A bowl of broad beans with someone opening some

Five fantastic gluten-free sources of fibre

Most people in the UK do not eat enough fibre. According to the National Diet and Nutrition Survey of Adults, women consume on average just 12.6g of fibre a day – well below the recommended 18 grams. If you’re following a gluten-free diet it might seem doubly difficult to achieve these levels on a daily basis. Here we shine a spotlight on five of the best gluten-free foods.

When people think of fibre they tend to think of bread and cereals – typically gluten-laden foods. But the best forms of fibre actually come from unprocessed foods like beans, nuts, seeds and fruit and vegetables – the fibre is the cellulose that literally makes the vegetables stand up! Getting adequate levels of fibre not only keeps us regular, a study in the International Journal of Epidemiology found those who had more than 30g a day halved their risk of getting breast cancer compared to those who ate less than 20g daily. So how do you achieve optimum levels while following a gluten-free diet? Here are five ideas:

Chia Seeds (36g fibre per 100 grams)

Boasting one of the highest fibre contents in the world, chia seeds are the perfect gluten-free breakfast food. They are also packed with omega 3 fatty acids and thanks to their gel-like quality, chia seeds will expand in your stomach and keep you feeling full for longer. Try making a chia pudding by soaking chia seeds overnight in almond or coconut milk, add them to smoothies or coat fish or chicken in chia seeds (rather than breadcrumbs) for a gluten-free supper.

Cacao Nibs (29g fibre per 100 grams)

Rejoice! Chocolate contains fibre. Cacao nibs – cacao beans that have been separated from their husks – provide the highest dose. Unlike conventional chocolate, cacoa nibs are sugar-free and have a slightly bitter flavour. But it’s worth getting used to their taste. Rich in magnesium, cacao nibs will help lower your stress levels naturally and keep you feeling focused and alert, thanks to the amino acid phenylethylamine (PEA) they contain.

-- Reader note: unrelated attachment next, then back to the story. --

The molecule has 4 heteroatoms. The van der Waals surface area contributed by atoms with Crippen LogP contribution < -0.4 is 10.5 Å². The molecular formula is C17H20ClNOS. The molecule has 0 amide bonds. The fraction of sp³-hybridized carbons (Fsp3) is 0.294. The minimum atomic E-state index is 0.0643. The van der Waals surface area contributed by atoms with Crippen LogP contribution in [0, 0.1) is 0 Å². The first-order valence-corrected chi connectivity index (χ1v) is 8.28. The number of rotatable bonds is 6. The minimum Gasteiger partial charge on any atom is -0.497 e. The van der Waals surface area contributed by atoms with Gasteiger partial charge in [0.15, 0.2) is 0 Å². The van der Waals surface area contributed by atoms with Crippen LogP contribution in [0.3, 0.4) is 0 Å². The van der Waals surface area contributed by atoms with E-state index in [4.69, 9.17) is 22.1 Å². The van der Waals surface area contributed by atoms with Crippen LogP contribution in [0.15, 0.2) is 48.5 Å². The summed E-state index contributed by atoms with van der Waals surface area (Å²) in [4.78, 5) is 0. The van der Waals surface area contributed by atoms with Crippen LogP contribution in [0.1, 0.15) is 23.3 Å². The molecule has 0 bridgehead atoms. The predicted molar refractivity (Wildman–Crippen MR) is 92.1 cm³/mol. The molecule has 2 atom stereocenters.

Aduki Beans (13g fibre per 100 grams)

With a low glycemic index and high fibre content, aduki beans will keep your blood sugar levels stable. They also provide a nutritious combination of protein, gluten-free carbohydrates and friendly bacteria, which feed the healthy bacteria in your stomach. Try adding aduki beans to soups or experiment with substituting beans for flour in your next batch of brownies.

Millet (9g fibre per 100 grams)

You may not have heard of this gluten-free grain, but there is a lot to like about it. Millet is an ancient grain and is even mentioned as a prized crop in the Bible. It is packed with vitamins and minerals and can help boost your mood thanks to the serotonin and tryptophan it provides. Like aduki beans, millet also provides prebiotics to keep your gut healthy.

Broad Beans (8g fibre grams per 100 grams)

Brighten up your summer dishes with these delicious beans. Simply blanch in hot water and shell before eating. You can sprinkle broad beans on salads, mix them into a delicious dip or make a broad bean mash to accompany your evening meal. As well as being a good source of protein and fibre, broad beans are also rich in vitamin A and C. In Latin America you will find crunchy dried broad beans sold as street food. If you’re gluten-intolerant, look out for labels on processed broad bean snacks as they often contain wheat flour.
Gluten Free Recipes